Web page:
A few weeks ago I had the most amazing carrots.
Possibly the most delicious carrots ever. They were sweet and bright and bursting with carroty goodness. They made the most divine salad for my 5 Minute Salads class at the Stonesoup Virtual Cookery School. I was very excited about these carrots.
The thing is they were organic. From the supermarket, but organic.
And it got me thinking.
I’m pretty fickle when it comes to which produce I buy. Some weeks I’ll get up early and drive over an hour to the Canberra farmers market so I can pick the best looking seasonal produce direct from the grower.
Other weeks, I make do with my local supermarket veg. Generally there’s not a huge amount of choice. But I do usually take the time to have a look at the organic section and compare with the conventionally farmed veg. And generally pick whichever looks best on the day.
So based on flavour, should we be buying organic?
Without having the ability to test and compare nutrient levels or pesticide residues, I thought I’d approach the question from the perspective of flavour. At least I do have a decent set of taste buds.
To keep things simple, I picked up conventional and organic samples of three different veg. And evaluated them raw.
Unfortunately there were significant visual differences between them all, so I wasn’t able to taste them blind – I knew which was which.
the taste test results
organic – $5.30/kg
shorter and fatter. colour less vibrant orange
flavour bland. texture very crisp and fresh.
conventional – $1.98/kg
thinner and longer. vibrant orange colour.
wonderful sweet carroty flavour. less crisp than organic.
worth the difference?
No. (A bit of a surprise given my previously great carrot experience.)
organic – $3.98/half
larger, crisp fresh texture, sweet, clean flavour
conventional – $2.49/half
smaller, more compact leaves, crisp fresh texture. flavour distinctly cabbagey but not unpleasant.
worth the difference?
Yes. Only just, given the organic cabbage was larger and the flavour better.
organic – $18.72/kg
pale, washed out colour, small compact.
sweet, clean flavour. crisp texture.
conventional – $7.96/kg
appealing dark green colour, larger, slightly more open.
flavour slightly sprouty but blander than organic. crisp texture.
worth the difference?
No. Slightly better flavour doesn’t justify the massive expense.
So where to from here?
To be honest, I was a little surprised at just how much more expensive the organic veg were and how good the conventional veg tasted in comparison.
I’ll still consider the organic section, but for me it will still be all about which produce looks best on the day. I’ll be looking at the price differential more carefully before choosing organic.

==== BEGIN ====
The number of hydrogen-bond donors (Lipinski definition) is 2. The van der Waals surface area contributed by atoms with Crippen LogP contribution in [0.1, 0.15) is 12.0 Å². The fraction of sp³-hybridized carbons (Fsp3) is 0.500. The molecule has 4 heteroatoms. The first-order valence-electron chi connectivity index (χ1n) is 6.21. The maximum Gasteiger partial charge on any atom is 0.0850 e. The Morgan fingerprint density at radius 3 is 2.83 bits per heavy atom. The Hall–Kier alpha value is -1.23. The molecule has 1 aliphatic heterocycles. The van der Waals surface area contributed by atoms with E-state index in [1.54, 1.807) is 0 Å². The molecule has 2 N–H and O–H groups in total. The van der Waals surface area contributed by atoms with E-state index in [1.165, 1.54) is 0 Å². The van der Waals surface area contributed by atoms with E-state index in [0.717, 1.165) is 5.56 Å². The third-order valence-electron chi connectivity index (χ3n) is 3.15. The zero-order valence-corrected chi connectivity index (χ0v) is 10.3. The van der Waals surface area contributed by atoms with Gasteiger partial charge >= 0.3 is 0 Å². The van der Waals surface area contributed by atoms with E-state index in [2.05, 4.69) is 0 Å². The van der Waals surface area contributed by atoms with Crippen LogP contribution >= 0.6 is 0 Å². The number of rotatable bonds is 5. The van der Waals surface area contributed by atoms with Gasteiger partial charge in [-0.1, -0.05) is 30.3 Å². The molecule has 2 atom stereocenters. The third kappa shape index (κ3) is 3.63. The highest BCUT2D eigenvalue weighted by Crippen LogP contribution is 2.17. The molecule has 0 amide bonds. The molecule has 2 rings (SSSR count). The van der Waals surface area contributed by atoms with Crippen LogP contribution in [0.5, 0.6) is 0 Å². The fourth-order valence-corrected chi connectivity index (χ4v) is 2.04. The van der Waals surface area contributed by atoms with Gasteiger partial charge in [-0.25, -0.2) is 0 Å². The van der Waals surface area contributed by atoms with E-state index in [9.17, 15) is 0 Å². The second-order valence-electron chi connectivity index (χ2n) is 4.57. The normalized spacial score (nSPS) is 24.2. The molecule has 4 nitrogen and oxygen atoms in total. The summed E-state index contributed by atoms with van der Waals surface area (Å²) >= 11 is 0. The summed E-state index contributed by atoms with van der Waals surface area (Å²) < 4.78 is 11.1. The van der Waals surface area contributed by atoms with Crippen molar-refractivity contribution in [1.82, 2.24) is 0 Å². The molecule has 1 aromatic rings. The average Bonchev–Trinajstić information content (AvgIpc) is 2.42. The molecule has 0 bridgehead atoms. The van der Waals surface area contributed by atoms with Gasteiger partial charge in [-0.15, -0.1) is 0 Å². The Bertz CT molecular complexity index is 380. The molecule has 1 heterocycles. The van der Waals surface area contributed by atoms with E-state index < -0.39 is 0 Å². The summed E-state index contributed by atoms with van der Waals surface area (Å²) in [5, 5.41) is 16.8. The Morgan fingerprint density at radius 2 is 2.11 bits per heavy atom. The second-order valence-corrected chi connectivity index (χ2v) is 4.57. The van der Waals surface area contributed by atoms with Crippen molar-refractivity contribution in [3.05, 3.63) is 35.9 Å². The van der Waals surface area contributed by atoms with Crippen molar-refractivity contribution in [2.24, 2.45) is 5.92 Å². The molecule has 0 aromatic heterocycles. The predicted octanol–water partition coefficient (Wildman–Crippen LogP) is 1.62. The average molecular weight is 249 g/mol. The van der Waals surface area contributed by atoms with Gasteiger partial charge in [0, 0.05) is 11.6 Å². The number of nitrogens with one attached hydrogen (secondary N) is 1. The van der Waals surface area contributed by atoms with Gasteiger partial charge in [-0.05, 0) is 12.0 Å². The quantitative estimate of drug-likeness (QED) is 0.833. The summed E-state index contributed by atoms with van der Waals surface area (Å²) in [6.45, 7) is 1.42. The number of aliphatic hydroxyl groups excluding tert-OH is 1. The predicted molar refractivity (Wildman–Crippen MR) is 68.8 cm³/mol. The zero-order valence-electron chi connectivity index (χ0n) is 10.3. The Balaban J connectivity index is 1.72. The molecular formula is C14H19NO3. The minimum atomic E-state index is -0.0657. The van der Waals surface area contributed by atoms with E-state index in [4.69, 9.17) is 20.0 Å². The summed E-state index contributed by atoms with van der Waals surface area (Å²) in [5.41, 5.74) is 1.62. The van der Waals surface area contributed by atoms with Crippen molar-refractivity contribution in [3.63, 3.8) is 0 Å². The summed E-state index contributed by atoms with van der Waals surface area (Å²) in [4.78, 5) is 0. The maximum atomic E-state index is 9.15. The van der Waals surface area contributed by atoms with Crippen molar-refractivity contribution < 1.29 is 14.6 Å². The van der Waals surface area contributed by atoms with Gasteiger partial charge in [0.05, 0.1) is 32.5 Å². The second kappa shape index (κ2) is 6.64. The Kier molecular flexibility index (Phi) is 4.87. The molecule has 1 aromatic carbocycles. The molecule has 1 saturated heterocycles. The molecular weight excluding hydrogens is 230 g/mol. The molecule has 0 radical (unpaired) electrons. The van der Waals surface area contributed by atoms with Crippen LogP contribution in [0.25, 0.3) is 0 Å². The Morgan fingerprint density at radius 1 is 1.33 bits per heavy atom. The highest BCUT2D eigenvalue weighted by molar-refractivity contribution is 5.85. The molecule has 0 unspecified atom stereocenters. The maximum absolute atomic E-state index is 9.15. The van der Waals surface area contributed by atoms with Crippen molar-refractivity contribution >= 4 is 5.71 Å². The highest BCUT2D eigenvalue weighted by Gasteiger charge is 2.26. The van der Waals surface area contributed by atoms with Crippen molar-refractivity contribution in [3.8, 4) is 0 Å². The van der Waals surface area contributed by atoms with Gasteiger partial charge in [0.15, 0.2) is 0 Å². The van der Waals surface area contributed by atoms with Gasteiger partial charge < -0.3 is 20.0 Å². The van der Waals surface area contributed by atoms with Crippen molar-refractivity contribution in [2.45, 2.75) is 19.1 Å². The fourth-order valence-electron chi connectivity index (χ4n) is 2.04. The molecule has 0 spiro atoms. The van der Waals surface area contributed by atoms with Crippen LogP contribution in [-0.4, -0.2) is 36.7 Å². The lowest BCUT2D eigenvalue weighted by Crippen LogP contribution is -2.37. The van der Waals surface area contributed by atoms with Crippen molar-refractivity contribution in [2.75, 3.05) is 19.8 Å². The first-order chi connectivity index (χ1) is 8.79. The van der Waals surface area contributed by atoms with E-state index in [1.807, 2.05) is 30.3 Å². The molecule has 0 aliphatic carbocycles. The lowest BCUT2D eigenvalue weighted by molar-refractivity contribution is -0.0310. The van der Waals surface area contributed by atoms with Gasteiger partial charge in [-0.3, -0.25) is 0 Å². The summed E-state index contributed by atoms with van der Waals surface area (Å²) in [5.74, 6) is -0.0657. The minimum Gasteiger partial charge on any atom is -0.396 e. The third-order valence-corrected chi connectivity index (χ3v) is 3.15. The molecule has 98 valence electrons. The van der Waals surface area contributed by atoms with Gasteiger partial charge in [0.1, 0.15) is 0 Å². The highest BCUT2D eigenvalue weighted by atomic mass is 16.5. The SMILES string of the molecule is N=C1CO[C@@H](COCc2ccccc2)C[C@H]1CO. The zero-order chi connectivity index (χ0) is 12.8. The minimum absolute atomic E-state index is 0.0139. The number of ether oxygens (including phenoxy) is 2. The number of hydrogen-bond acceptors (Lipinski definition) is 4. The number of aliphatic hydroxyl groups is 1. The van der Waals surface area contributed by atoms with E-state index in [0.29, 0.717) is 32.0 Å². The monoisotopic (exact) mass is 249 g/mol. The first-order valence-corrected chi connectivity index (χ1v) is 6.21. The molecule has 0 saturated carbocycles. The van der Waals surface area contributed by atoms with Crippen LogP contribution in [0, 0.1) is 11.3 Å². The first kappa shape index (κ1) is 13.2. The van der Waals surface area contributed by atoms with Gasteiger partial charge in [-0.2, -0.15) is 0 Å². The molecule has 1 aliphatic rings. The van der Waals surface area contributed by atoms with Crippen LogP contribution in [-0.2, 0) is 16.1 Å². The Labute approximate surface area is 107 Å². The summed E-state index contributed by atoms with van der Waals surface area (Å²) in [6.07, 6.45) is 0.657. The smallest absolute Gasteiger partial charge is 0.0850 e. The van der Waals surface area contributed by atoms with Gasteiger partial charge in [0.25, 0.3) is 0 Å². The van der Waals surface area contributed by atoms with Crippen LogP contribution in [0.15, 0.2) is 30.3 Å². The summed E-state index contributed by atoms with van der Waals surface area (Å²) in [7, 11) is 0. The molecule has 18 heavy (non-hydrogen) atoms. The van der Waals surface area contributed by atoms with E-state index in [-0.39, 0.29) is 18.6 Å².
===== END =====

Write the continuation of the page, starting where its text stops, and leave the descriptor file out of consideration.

Of course there’s more to just flavour and price when it comes to your individual decision.
Where do you sit when it comes to organic produce?
5 ingredients 10 minutes
winter slaw recipe
serves 2-3 as a side
Feel free to play around with the veg in the slaw. Different cabbage such as red cabbage or savoy cabbage are lovely. But don’t feel constrained to the cabbage family. Carrot ribbons, beetroot, celeriac (celery root) even apples and pears are all good.
This is a wonderfully crunchy, fresh salad to serve as a side to most heavy winter dishes. To turn it into a meal on its own you could add some blue cheese, or shave in some parmesan, toss in a few hard boiled eggs or layer with some finely sliced proscuitto.
A madoline really helps to shave your veg as finely as possible. I’ve found the secret is to apply as little pressure as you can.
2 tablespoons lemon juice
1/4 white cabbage
6-8 brussels sprouts
small handful walnuts
1. Combine lemon juice with 4 tablespoons extra virgin olive oil and season well.
2. Finely shave the cabbage using a mandoline or a sharp knife and a steady hand. Add to the dressing.
3. Trim the base of the sprouts and remove the outer leaves. Shave sprouts on the mandoline as well and add to the dressing.
4. Toss salad and sprinkle over walnuts.
Since we’re half way through the year, thought I’d better check in and update my Now Reading page.
The good news is I’m well ahead of schedule for my goal to read 52 books again this year. Although I haven’t been reading enough food books. Just finished Nigel Slater’s Tender Volume 2. Would love to find something to live up to his wonderful food prose. Any recommendations welcome!